Like so many stories relating to charity support, this one concerns itself with family matters. Firstly with the birth of the Royal Marsden hospitals, and secondly with how they have come to help me and my family.
William Marsden, the founder of the two specialist cancer hospitals in Fulham and Sutton was left bereft after the death of his wife from the disease. This deeply personal tragedy propelled Marsden from his position as a surgeon at St Bart’s, to the founder of a newly built facility on Cannon’s Row, then to a second facility in Fulham, and lastly to the facility now in Sutton. To give rise to one hospital would be achievement enough for any single person, but to convince backers to fund three at a time when cancer research was barely considered a specialism, shows both the determination of Marsden himself, as well as the regard in which he was held by his peers.
Today the hospitals serve as world class research facilities, literally at the bleeding edge of research into cancer treatments, and cancer care. Between them they balance care for patients using relatively commonplace pharmaceutical pathways, with those who volunteer to take new trial drugs in the hopes of contributing to the future of cancer treatments. Much like the brave and vital people currently assisting in human Covid 19 trials, we’re reminded of the selflessness and courage required of the sick to trust the oncologists with their health and comfort.
But despite cancer being one of the most critical areas in public health research by almost any measure, these sites remain critically underfunded. A story all too common, but any visit to either of the Marsden hospitals will attest to this. The buildings are woefully neglected and legacy or charitable donations make up a vital part of their annual income. Facts such as these are at risk of becoming cliche, so common are they, but unless they are repeated these statements lose their impact.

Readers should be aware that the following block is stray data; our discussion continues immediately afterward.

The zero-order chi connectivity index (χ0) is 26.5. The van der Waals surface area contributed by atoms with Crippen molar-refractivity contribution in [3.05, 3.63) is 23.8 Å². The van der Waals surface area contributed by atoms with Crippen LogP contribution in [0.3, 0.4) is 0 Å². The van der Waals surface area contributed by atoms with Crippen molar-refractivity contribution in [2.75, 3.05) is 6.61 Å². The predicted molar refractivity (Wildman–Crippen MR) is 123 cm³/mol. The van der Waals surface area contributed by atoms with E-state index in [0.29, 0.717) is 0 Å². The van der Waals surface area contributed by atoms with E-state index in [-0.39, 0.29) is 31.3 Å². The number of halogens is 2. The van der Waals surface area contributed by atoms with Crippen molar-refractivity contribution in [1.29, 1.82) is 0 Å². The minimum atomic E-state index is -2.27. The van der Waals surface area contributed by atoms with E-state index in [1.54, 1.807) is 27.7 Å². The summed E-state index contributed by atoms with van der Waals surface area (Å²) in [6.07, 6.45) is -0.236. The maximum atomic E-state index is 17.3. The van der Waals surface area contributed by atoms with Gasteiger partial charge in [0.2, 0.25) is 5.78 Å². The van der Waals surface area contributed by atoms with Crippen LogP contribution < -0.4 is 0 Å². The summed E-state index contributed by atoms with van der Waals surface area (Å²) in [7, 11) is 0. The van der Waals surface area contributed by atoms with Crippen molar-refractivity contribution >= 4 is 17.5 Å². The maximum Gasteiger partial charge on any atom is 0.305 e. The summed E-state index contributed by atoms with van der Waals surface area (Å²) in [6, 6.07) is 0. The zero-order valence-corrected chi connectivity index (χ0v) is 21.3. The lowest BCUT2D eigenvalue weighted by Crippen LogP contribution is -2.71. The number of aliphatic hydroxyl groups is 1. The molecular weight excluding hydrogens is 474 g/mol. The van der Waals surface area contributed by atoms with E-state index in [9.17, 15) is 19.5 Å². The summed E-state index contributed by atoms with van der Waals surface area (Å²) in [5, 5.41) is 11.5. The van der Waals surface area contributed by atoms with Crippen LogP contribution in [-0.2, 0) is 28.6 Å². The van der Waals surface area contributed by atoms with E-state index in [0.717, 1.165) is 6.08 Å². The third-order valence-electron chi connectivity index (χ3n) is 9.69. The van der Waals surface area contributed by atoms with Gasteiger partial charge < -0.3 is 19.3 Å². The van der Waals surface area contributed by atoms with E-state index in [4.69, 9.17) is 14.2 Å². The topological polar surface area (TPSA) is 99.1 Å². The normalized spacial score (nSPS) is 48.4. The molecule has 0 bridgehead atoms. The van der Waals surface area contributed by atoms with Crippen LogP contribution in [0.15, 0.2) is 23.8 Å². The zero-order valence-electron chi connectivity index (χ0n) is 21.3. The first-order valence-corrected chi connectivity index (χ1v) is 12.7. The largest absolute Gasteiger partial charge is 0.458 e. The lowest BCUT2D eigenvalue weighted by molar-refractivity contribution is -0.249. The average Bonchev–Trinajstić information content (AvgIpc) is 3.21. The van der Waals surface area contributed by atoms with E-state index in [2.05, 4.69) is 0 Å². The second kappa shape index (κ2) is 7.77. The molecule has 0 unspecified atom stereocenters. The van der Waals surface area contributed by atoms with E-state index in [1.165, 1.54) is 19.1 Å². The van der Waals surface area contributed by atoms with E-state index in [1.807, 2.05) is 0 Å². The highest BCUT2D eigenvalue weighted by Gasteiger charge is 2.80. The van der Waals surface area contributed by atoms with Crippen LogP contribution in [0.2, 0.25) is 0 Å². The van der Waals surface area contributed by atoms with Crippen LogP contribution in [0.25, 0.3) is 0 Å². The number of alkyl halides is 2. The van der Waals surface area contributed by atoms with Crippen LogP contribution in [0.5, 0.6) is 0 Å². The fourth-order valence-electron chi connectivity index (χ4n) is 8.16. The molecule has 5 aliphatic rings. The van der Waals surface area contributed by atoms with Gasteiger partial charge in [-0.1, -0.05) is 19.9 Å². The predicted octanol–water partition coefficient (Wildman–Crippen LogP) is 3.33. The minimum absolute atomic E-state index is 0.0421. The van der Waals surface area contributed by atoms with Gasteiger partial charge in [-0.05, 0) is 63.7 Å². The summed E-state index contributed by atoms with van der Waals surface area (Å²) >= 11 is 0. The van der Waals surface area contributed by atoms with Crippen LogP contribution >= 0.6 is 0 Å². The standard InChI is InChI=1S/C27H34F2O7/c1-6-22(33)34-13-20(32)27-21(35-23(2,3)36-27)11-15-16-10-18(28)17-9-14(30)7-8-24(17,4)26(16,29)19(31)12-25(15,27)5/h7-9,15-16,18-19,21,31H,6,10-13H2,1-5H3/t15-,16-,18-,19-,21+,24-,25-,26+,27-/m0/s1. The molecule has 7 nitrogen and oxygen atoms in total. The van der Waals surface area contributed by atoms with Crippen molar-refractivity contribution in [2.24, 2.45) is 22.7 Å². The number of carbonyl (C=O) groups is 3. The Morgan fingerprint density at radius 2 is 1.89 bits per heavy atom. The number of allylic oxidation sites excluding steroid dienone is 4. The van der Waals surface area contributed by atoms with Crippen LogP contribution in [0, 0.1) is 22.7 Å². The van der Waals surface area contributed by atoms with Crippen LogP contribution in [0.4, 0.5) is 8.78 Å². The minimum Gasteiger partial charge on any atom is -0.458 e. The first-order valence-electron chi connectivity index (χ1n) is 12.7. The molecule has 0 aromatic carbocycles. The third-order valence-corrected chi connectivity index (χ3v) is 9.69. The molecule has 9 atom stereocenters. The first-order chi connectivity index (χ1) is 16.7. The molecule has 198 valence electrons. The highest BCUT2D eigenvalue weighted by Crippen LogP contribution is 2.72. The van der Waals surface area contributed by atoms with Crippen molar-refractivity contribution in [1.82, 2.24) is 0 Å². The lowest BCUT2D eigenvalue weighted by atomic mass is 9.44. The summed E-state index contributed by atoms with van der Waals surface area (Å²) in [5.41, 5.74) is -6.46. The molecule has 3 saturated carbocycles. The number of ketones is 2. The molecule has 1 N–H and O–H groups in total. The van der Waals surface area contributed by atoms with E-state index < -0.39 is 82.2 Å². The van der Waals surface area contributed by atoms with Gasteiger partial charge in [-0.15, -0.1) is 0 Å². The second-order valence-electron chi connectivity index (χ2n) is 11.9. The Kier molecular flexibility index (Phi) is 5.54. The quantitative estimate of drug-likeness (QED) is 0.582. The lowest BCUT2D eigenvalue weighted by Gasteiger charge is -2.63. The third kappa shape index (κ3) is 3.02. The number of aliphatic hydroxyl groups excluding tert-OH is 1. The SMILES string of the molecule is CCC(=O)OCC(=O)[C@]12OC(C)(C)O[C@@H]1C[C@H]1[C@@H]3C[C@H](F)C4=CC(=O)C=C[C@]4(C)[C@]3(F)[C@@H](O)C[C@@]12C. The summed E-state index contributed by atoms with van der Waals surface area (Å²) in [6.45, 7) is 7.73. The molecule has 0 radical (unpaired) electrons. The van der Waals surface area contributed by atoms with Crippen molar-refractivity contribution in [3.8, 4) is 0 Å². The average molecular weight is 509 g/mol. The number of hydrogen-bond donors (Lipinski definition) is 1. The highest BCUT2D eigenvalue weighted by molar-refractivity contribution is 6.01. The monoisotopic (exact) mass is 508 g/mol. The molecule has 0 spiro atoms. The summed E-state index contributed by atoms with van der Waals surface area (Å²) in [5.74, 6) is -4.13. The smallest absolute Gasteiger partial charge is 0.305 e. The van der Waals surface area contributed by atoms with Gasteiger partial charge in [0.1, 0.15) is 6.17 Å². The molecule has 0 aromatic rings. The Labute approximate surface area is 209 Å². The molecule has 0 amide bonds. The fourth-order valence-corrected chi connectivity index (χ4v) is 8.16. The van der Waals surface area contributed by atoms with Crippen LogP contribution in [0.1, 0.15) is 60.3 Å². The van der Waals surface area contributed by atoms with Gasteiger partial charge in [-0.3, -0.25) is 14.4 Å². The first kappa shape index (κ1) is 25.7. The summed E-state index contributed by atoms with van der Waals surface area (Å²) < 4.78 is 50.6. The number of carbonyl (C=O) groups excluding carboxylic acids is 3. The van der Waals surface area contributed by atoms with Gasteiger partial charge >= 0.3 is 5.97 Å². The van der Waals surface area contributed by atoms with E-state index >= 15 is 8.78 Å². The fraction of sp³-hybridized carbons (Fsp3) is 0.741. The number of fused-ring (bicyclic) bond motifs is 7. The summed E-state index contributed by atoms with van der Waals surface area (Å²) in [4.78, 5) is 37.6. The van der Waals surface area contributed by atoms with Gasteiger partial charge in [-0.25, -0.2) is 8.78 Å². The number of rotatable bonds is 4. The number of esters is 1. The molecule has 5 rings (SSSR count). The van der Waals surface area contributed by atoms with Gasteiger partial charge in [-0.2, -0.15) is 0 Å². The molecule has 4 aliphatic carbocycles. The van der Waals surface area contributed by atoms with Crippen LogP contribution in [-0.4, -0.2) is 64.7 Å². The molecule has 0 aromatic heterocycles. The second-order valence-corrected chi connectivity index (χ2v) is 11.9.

My personal story regarding the Marsden concerns both parents. Both are fortunate enough to live within hailing distance of a Marsden hospital where Dad was treated for prostate cancer, and Mum twice for colon cancer. Thankfully Mum and Dad received positive outcomes to their treatments, but also (and this really is the crux of the issue), this was in no small way a result of the good fortune of living where they do.
It’s a ‘postcode lottery’ – another phrase at risk of becoming cliche, but again one that bears repeating. Both parents having experience of previous cancers at other less august facilities, know the vastly different picture that less specialised facilities paint. The care is always exceptional – this is after all the NHS – but it is the pharmacology and the oncology that varies, and that is the variable that most affects the outcome of cancer patients. Being proximate enough, and being sufficiently aware of ‘The Marsden’ meant that we were able to shift treatment a few miles down the road and benefit from the best minds in the business.
Facilities like the Marsden really are where the breakthroughs will come – and those breakthroughs really will change the face of medicine. The alleviated pressure on the NHS caused by these breakthroughs will allow funding and expertise to be deployed in other areas, allowing for breakthroughs in other conditions to be made – and so the trickle down effect of tackling the most pernicious condition affecting us in the West will be felt everywhere.
It’s one of the most wonderful things about Britain – the way in which we come to gather to support charitable efforts. Travel only the smallest distance away from these shores and you’ll discover how this isn’t the same everywhere you go – quite the opposite in some countries where self-interest is not only commonplace, but quite normal. There’s a reason why the NHS has never run out of blood in this country. We understand the selfless necessity of it – you don’t lose and pint, but someone else gains one. The chances are you’ll need some at some point and so the virtuous circle continues. If charitable support for places such as these is what’s required, then we’re up to the task.
If you’re reading this and you have the ability, please donate even the smallest amount.It’s habit forming when you do, and as habits go, there are far worse ones you could adopt. Do it because it makes you feel better. Or do it because someone you’ll never meet will feel better as a result. Either way, please do it.